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Kamran Scot Aghaie, Chair CAL 528 | 204 W 21st St F9400 | Austin, TX 78712-1029 • 512-471-3881

Fall 2008


Unique Days Time Location Instructor
42468 T
3:30 PM-6:30 PM
CAL 301

Course Description

Arabs are proud of their classical poetry. The adage proclaims, "Poetry is the memory of the Arabs." However, for most of Arab-Islamic history, "Arab" identity was taken on by people who were ethnically Turkic, Persian, Black, or Greek. They constructed their identity in an Arabic melting pot under the aegis of a common sacred history and a poetic tradition derived from a legendary period in Ancient Arabia. This poetry depicts a wild and blissful age that was savage, true, and innocent. Our course will examine the major documents of this period, recorded as an oral tradition of poetry and legend. We will treat this literature as the cultural memory of an emerging community in the medieval world and focus on key questions: Why did early Muslims yearn for the past? How did nostalgia shape and reshape group memory and identity? Students will read Arabic poetry and lore in translation.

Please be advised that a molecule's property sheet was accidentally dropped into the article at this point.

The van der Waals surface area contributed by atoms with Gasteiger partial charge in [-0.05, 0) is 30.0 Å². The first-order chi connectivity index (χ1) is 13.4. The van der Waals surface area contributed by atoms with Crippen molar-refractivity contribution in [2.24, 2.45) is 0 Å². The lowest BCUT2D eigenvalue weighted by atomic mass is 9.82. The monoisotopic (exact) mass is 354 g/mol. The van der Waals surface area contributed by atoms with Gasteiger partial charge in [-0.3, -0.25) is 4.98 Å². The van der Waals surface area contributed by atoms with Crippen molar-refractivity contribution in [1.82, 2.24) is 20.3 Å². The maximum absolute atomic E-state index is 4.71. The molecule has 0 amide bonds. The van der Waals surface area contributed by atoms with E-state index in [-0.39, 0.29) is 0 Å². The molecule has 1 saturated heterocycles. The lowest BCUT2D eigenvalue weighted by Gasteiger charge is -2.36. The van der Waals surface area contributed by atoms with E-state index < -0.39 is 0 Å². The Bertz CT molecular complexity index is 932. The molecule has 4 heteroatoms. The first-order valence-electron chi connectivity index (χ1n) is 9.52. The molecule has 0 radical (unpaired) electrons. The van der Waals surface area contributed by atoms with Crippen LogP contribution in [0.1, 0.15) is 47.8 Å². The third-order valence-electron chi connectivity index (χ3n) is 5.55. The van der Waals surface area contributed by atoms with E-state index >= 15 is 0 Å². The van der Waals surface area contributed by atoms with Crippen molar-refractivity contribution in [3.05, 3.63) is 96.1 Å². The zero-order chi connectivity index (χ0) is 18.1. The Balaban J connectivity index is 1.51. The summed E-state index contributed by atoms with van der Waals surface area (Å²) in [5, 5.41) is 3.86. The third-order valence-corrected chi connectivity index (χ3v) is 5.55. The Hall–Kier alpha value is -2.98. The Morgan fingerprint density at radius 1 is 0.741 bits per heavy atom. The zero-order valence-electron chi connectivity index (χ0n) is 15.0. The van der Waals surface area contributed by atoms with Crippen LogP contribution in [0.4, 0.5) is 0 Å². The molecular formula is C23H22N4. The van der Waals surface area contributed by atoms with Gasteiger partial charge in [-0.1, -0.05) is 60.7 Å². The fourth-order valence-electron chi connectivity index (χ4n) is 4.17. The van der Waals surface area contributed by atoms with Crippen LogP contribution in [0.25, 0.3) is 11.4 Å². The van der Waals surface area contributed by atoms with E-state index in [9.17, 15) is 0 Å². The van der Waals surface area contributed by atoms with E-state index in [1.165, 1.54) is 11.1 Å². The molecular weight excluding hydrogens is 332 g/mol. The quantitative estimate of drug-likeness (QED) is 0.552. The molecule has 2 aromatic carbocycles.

Grading Policy

Four Papers 60% Midterm 10% Discussion 30% Four papers (5pp. each), one midterm, regular readings and discussion.


-Course packet of selected readings -Adonis, An Introduction to Arabic Poetics -Abu-Lughod, Veiled Sentiments -Anderson, Imagined Communities -Caton, The Peaks of Yemen I Summon -Hutton, History as an Art of Memory -Irwin, Night and Horses and the Desert: An Anthology of Classical Arabic Literature -Nagy, Poetry as Performance -S. Stetkevych, Mute Immortals Speak: Pre-Islamic Poetry and the Poetics of Ritual -J. Stetkevych, Muhammad and the Golden Bough


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